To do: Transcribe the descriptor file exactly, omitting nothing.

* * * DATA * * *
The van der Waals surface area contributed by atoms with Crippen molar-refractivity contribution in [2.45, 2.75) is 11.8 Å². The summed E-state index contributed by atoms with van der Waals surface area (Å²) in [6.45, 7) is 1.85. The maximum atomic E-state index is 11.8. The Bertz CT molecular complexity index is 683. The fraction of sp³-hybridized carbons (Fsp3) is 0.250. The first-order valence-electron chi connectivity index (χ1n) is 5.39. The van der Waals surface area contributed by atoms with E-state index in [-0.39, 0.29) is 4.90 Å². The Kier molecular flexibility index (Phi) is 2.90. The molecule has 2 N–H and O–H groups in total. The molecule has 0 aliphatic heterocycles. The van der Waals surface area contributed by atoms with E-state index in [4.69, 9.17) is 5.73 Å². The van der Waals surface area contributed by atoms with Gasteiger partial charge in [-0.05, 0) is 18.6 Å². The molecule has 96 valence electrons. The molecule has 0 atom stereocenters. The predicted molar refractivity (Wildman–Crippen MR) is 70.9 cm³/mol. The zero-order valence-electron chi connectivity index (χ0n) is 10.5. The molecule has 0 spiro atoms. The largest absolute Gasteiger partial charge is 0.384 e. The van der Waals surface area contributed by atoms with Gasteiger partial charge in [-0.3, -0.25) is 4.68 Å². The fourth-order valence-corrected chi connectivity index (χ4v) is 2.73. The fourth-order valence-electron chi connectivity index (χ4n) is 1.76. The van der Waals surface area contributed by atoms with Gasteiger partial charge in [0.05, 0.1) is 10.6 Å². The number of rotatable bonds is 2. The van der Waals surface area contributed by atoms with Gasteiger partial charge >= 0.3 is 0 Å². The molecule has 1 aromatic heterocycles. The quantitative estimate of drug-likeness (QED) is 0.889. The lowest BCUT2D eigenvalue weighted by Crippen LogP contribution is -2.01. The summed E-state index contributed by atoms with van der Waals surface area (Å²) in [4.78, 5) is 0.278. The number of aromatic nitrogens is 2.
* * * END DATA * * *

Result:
The van der Waals surface area contributed by atoms with Crippen molar-refractivity contribution in [2.45, 2.75) is 11.8 Å². The summed E-state index contributed by atoms with van der Waals surface area (Å²) in [6.45, 7) is 1.85. The maximum atomic E-state index is 11.8. The Bertz CT molecular complexity index is 683. The fraction of sp³-hybridized carbons (Fsp3) is 0.250. The first-order valence-electron chi connectivity index (χ1n) is 5.39. The van der Waals surface area contributed by atoms with E-state index in [-0.39, 0.29) is 4.90 Å². The Kier molecular flexibility index (Phi) is 2.90. The molecule has 2 N–H and O–H groups in total. The molecule has 0 aliphatic heterocycles. The van der Waals surface area contributed by atoms with E-state index in [4.69, 9.17) is 5.73 Å². The van der Waals surface area contributed by atoms with Gasteiger partial charge in [-0.05, 0) is 18.6 Å². The molecule has 96 valence electrons. The molecule has 0 atom stereocenters. The predicted molar refractivity (Wildman–Crippen MR) is 70.9 cm³/mol. The zero-order valence-electron chi connectivity index (χ0n) is 10.5. The molecule has 0 spiro atoms. The largest absolute Gasteiger partial charge is 0.384 e. The van der Waals surface area contributed by atoms with Gasteiger partial charge in [-0.3, -0.25) is 4.68 Å². The fourth-order valence-corrected chi connectivity index (χ4v) is 2.73. The fourth-order valence-electron chi connectivity index (χ4n) is 1.76. The van der Waals surface area contributed by atoms with Gasteiger partial charge in [0.05, 0.1) is 10.6 Å². The number of rotatable bonds is 2. The van der Waals surface area contributed by atoms with Gasteiger partial charge >= 0.3 is 0 Å². The molecule has 1 aromatic heterocycles. The quantitative estimate of drug-likeness (QED) is 0.889. The lowest BCUT2D eigenvalue weighted by Crippen LogP contribution is -2.01. The summed E-state index contributed by atoms with van der Waals surface area (Å²) in [4.78, 5) is 0.278. The number of aromatic nitrogens is 2.